Airbus flies the A321XLR for the first time, a new long-range aircraft that promises to change commercial aviation

Airbus has announced that the A321XLR has completed its first flight. It took off on June 15 from Hamburg Finkenwerder airport and remained in the air for approximately four hours, during which time the crew, made up of test pilots and flight engineers, tested all the aircraft’s systems and controls.

The arrival of the Airbus A321XLR is further proof that commercial aviation is changing. While long-haul air routes have long been dominated by wide-body jumbo jets, that is, planes with enough space to accommodate multiple rows of passengers, they are no longer as attractive to airlines.

Now we want small and long-range planes

One of the victims of the new dynamics of this business has been the Airbus A380 itself, the colossus of the skies that sought to decongest airports by connecting several destinations with flights with more than 500 passengers on board. Today’s world, however, is inclined to smaller, modern and less polluting aircraft.

In response to this trend, Airbus has developed the A321XLR, which is based on the A321neo. It is a narrow-body, single-aisle aircraft that can offer a range similar to that of larger aircraft, but carrying fewer passengers, which would translate into lower costs, even on transatlantic flights.

What features does the new A321XLR have? As explained by the manufacturerthe aircraft can carry between 180 and 220 passengers on flights that can last around 11 hours. This translates into a range of 8,700 kilometres, “with fuel consumption per seat 30% lower than that of previous generation aircraft”.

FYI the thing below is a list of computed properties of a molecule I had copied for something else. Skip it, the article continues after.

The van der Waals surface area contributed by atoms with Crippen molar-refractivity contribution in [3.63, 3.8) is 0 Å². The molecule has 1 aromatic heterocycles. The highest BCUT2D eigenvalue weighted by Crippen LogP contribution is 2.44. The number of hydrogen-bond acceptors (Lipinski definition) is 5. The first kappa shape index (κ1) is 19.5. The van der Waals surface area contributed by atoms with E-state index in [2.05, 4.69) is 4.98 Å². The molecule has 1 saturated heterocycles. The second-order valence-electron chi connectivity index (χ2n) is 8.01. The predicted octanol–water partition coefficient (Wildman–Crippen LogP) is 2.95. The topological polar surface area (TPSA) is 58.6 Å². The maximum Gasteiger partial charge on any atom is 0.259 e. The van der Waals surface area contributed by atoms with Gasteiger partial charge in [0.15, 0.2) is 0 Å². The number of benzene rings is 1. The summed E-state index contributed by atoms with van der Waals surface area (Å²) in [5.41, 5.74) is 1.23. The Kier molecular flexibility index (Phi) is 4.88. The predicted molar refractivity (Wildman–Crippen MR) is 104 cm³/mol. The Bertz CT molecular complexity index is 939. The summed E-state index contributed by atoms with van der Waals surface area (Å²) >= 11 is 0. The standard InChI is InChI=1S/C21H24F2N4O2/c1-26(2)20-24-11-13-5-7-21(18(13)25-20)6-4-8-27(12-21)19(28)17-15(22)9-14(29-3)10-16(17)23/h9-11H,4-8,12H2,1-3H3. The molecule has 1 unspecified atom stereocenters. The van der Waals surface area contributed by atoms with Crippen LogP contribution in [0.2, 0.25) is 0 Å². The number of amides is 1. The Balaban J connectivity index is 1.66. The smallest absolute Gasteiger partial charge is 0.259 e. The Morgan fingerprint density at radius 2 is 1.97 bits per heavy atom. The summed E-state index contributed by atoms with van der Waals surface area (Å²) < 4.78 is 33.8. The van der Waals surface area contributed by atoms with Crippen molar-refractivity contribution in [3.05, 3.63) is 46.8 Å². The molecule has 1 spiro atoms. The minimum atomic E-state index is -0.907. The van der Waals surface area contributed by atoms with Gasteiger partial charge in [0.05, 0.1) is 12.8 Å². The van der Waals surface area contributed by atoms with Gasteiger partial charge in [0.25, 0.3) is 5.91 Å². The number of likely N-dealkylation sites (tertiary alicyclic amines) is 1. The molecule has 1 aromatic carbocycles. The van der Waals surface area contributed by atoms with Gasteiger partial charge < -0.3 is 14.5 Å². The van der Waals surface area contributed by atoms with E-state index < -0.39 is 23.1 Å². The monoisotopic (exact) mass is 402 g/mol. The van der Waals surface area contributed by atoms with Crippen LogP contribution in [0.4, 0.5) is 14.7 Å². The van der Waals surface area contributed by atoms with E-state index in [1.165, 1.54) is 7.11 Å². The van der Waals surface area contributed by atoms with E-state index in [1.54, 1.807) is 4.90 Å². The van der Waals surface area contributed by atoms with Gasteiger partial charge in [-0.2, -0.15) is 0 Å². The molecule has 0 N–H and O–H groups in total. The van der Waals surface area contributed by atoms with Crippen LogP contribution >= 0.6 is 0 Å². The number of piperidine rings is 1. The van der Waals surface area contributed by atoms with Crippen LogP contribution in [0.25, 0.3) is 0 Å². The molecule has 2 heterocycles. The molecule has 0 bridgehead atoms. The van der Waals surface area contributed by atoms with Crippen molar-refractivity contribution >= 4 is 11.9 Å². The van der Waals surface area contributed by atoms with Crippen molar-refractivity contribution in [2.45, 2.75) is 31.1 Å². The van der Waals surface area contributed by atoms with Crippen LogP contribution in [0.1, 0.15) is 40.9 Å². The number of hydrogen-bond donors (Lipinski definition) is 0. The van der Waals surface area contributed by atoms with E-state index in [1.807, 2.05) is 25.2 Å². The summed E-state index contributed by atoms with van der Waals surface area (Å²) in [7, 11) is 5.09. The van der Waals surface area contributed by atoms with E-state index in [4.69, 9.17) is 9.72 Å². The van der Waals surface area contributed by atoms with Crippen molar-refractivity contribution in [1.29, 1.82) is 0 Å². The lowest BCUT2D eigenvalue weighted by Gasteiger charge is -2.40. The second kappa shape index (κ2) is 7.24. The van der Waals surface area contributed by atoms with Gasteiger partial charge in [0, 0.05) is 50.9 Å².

The additional range of the A321XLR is made possible by multiple fuel tanks. A new tank integrated into the fuselage, precisely on the floor of the cabin, can hold up to 12,900 litres, allowing a total capacity of 40,000 litres.

A321xlr First Flight Air To Air

Airbus also ensures that the A321XLR will provide airlines with significant economic advantages. A trip on this new type of aircraft could cost up to 45% less than on a wide-body plane.


Thus, the long-range capacity will allow connecting destinations such as New York-Rome, London-Vancouver, Delhi-London and Sydney-Kuala Lumpur. But it is also hoped that airlines will now be able to explore new routes, perhaps making trips to small towns now profitable.

The European manufacturer has received around 500 orders for the A321XLR, although the first deliveries could be delayed until 2024, a year later than planned. According to Reuters this is because Airbus will need to make some modifications to the structure of the new fuel tank to meet the safety requirements of regulators.

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